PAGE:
The following days in Westminster have been (mild understatement follows) somewhat interesting. The UK Prime Minister is on his way out, the Conservative Party is gearing up for a leadership contest, Boris has been betrayed by the Govefather, Jeremy Corbyn has installed a revolving door in his Shadow Cabinet and Nigel Farage went to the EU Parliament to suggest a cardiac surgeon born in a Soviet gulag had never had a real job in his life. (more…)
MIP held its IP in Asia Forum at Le Meriden Piccadilly, London, on 23 June 2016.
The first talk gave an overview of trade mark protection in China. Dr Guan Tang, a senior lecturer at Queen Mary University of London, looked at the academic view. She noted that there are three key dimensions to Chinese trade mark law; (1) the public interest in promoting a socialist market economy, (2) consumer rights, and (3) the rights of the proprietors of trade marks, and that there appears to be a conflict between the requirement of promoting a socialist market economy and protecting right holders. Next on the agenda was a review of the recent revisions to Chinese trade mark law. In this regard, the key points were the speeding up of the examination procedure, extending the scope of protection (sound marks are now registrable), tackling IP squatting and allowing for higher damages and penalties. Whilst it is Dr Tang’s opinion that the current enforcement of trade mark rights in China remains unpredictable and has not significantly improved, the law is now better written such that there is hope for the future provided it is managed correctly. (more…)
On 23 June 2016 the UK public voted in favour of the UK leaving the EU (commonly referred to as ‘Brexit’). If and when the UK formally starts the exit procedure, there will be at least a two-year negotiation period before the exit itself occurs. So, any changes won’t be implemented for some time yet.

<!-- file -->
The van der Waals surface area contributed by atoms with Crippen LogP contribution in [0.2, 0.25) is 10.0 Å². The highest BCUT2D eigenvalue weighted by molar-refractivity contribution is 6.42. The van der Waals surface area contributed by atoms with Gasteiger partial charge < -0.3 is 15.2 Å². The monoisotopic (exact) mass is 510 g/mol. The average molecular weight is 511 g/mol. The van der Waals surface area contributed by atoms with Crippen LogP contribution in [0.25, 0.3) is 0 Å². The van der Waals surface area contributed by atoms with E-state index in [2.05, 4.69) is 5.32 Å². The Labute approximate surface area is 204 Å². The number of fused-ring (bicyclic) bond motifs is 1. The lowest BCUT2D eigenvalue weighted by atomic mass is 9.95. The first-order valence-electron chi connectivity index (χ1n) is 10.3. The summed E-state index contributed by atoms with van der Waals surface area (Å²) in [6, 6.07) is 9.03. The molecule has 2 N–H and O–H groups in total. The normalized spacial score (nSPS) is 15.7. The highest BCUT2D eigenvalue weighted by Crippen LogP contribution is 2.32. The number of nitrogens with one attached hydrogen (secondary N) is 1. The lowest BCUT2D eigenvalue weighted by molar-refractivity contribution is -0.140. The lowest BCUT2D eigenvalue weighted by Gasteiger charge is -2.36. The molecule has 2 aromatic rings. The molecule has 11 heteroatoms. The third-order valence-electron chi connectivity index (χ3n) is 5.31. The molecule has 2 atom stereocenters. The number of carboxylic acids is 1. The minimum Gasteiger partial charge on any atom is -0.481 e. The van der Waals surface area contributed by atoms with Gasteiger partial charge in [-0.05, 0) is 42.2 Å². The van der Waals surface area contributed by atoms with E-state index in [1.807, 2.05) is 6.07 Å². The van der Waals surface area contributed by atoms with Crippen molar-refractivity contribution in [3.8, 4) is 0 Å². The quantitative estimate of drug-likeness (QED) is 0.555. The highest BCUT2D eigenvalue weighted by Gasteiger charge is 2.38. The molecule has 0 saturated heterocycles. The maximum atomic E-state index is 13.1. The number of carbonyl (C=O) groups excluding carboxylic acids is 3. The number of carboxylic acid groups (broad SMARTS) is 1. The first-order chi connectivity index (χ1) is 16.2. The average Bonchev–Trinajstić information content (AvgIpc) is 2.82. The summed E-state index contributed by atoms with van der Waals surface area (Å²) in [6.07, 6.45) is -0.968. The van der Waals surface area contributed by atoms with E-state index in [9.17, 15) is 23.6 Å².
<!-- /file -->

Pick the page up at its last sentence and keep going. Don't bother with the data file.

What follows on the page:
Any UK national IP rights will be unaffected by Brexit. Some EU IP rights that have effect in the UK will be affected to different extents. Crucially, no IP rights will be lost as a result of Brexit, although some transitional measures are inevitable.
IPcopy takes a look at the key impact Brexit will have on IP, and what you should be considering now. (more…)
IPcopy has been provided with a copy of an update from the UKIPO into the work they have been doing recently to combat misleading invoices. Previous IPcopy articles on this subject can be found here.
Following the recent successful trademark infringement and passing off cases against the Intellectual Property Agency and the Patent and Trade Mark Office/Organisation (see The Comptroller–General of Patents, Designs and Trade Marks and BIS v: Intellectual Property Agency Ltd and Harri Jonasson  EWHC 3256 (IPEC) and also Misleading invoices – the UKIPO fights back), the UKIPO has also been tackling the problem of scam invoices in a number of other ways: (more…)
This Thursday, 23 June 2016, is of course Referendum Day here in the UK, the outcome of which could have a significant impact on the unitary patent system. This Thursday also marks the day on which two bills relating to Germany’s ratification procedure for the UPCA will come before the German parliament. This hearing is apparently the first of three hearings. With the German Parliament due to take a summer break throughout most of July and August it may be the autumn before the necessary steps have been taken to ratify the UPCA in Germany. [German Parliament calendar; Draft Bill 1; Draft Bill 2] (more…)
The matter concerns Vision Care At Home Limited (‘VCH’) and Visioncall Limited (‘VL’), both concerned with eye care passports or reports primarily aimed at care homes for the elderly to assist staff in identifying the correct glasses to be worn by those being cared for.
VCH applied to register the mark under Application No. 3032938, as well filing a declaration of invalidity against VL’s UK Registration No. 2652006 for EYE D on the basis of Sections 47(2) and 5(4)(a) and Sections 47(1) and 3(6) of the Trade Marks Act 1994 (‘the Act’). VL later opposed VCH’s application on the basis of Sections 5(2)(b), 5(3) and 5(4)(a) and Section 3(6) of the Act. (more…)